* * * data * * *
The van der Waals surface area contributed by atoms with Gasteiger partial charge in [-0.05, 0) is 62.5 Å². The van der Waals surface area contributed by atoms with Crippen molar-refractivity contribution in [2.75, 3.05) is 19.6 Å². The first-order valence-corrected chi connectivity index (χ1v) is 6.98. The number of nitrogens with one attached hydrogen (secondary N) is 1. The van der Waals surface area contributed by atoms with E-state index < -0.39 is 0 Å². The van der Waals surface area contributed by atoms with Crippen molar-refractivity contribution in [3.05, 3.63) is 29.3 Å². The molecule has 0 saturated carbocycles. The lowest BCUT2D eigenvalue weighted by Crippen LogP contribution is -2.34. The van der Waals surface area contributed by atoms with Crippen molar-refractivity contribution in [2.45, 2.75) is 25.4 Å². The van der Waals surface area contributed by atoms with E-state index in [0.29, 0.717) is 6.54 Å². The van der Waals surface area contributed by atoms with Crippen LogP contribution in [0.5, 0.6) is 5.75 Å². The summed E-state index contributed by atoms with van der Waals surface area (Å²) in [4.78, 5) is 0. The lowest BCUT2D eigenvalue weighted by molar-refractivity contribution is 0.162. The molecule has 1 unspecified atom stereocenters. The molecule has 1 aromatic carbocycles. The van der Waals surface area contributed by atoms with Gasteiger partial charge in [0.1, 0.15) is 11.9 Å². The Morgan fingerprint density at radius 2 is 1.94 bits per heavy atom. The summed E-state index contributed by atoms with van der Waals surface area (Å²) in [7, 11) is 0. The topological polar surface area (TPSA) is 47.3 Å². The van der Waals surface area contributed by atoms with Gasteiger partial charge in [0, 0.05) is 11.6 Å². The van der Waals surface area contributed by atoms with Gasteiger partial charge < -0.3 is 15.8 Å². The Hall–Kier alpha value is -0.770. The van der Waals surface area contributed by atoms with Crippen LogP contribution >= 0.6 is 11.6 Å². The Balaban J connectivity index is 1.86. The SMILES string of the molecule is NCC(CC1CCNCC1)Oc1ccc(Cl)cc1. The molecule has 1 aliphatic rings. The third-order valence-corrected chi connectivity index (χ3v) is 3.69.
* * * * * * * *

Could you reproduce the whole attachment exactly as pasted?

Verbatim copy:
The van der Waals surface area contributed by atoms with Gasteiger partial charge in [-0.05, 0) is 62.5 Å². The van der Waals surface area contributed by atoms with Crippen molar-refractivity contribution in [2.75, 3.05) is 19.6 Å². The first-order valence-corrected chi connectivity index (χ1v) is 6.98. The number of nitrogens with one attached hydrogen (secondary N) is 1. The van der Waals surface area contributed by atoms with E-state index < -0.39 is 0 Å². The van der Waals surface area contributed by atoms with Crippen molar-refractivity contribution in [3.05, 3.63) is 29.3 Å². The molecule has 0 saturated carbocycles. The lowest BCUT2D eigenvalue weighted by Crippen LogP contribution is -2.34. The van der Waals surface area contributed by atoms with Crippen molar-refractivity contribution in [2.45, 2.75) is 25.4 Å². The van der Waals surface area contributed by atoms with E-state index in [0.29, 0.717) is 6.54 Å². The van der Waals surface area contributed by atoms with Crippen LogP contribution in [0.5, 0.6) is 5.75 Å². The summed E-state index contributed by atoms with van der Waals surface area (Å²) in [4.78, 5) is 0. The lowest BCUT2D eigenvalue weighted by molar-refractivity contribution is 0.162. The molecule has 1 unspecified atom stereocenters. The molecule has 1 aromatic carbocycles. The van der Waals surface area contributed by atoms with Gasteiger partial charge in [0.1, 0.15) is 11.9 Å². The Morgan fingerprint density at radius 2 is 1.94 bits per heavy atom. The summed E-state index contributed by atoms with van der Waals surface area (Å²) in [7, 11) is 0. The topological polar surface area (TPSA) is 47.3 Å². The van der Waals surface area contributed by atoms with Gasteiger partial charge in [0, 0.05) is 11.6 Å². The van der Waals surface area contributed by atoms with Gasteiger partial charge < -0.3 is 15.8 Å². The Hall–Kier alpha value is -0.770. The van der Waals surface area contributed by atoms with Crippen LogP contribution >= 0.6 is 11.6 Å². The Balaban J connectivity index is 1.86. The SMILES string of the molecule is NCC(CC1CCNCC1)Oc1ccc(Cl)cc1. The molecule has 1 aliphatic rings. The third-order valence-corrected chi connectivity index (χ3v) is 3.69.